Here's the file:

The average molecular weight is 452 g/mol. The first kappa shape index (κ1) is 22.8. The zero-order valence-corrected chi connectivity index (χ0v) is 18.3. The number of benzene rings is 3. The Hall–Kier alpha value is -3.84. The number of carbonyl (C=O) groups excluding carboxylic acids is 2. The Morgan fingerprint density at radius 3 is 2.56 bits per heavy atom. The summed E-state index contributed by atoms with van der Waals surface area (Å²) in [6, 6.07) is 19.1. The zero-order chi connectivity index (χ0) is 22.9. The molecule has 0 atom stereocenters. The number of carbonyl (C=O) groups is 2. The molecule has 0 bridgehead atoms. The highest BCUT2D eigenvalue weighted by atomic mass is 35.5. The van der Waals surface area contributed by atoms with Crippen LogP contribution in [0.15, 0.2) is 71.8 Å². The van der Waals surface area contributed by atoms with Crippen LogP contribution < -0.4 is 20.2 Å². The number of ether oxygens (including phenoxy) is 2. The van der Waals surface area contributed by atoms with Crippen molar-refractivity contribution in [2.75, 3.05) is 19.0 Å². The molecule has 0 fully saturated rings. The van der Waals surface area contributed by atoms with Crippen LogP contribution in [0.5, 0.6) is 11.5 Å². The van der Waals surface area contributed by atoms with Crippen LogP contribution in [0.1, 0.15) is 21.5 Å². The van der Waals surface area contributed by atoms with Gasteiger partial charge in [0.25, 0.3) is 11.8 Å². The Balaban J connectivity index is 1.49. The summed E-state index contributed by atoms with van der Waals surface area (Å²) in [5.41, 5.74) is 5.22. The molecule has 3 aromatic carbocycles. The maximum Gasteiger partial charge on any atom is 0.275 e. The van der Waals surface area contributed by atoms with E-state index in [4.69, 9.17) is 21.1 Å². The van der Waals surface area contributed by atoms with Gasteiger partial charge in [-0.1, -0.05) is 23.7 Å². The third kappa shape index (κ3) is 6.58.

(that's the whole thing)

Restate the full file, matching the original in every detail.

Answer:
The average molecular weight is 452 g/mol. The first kappa shape index (κ1) is 22.8. The zero-order valence-corrected chi connectivity index (χ0v) is 18.3. The number of benzene rings is 3. The Hall–Kier alpha value is -3.84. The number of carbonyl (C=O) groups excluding carboxylic acids is 2. The Morgan fingerprint density at radius 3 is 2.56 bits per heavy atom. The summed E-state index contributed by atoms with van der Waals surface area (Å²) in [6, 6.07) is 19.1. The zero-order chi connectivity index (χ0) is 22.9. The molecule has 0 atom stereocenters. The number of carbonyl (C=O) groups is 2. The molecule has 0 bridgehead atoms. The highest BCUT2D eigenvalue weighted by atomic mass is 35.5. The van der Waals surface area contributed by atoms with Crippen LogP contribution in [0.15, 0.2) is 71.8 Å². The van der Waals surface area contributed by atoms with Crippen LogP contribution < -0.4 is 20.2 Å². The number of ether oxygens (including phenoxy) is 2. The van der Waals surface area contributed by atoms with Crippen molar-refractivity contribution in [2.75, 3.05) is 19.0 Å². The molecule has 0 fully saturated rings. The van der Waals surface area contributed by atoms with Crippen LogP contribution in [0.5, 0.6) is 11.5 Å². The van der Waals surface area contributed by atoms with Crippen LogP contribution in [0.1, 0.15) is 21.5 Å². The van der Waals surface area contributed by atoms with Gasteiger partial charge in [0.25, 0.3) is 11.8 Å². The Balaban J connectivity index is 1.49. The summed E-state index contributed by atoms with van der Waals surface area (Å²) in [5.41, 5.74) is 5.22. The molecule has 3 aromatic carbocycles. The maximum Gasteiger partial charge on any atom is 0.275 e. The van der Waals surface area contributed by atoms with E-state index in [4.69, 9.17) is 21.1 Å². The van der Waals surface area contributed by atoms with Gasteiger partial charge in [-0.1, -0.05) is 23.7 Å². The third kappa shape index (κ3) is 6.58.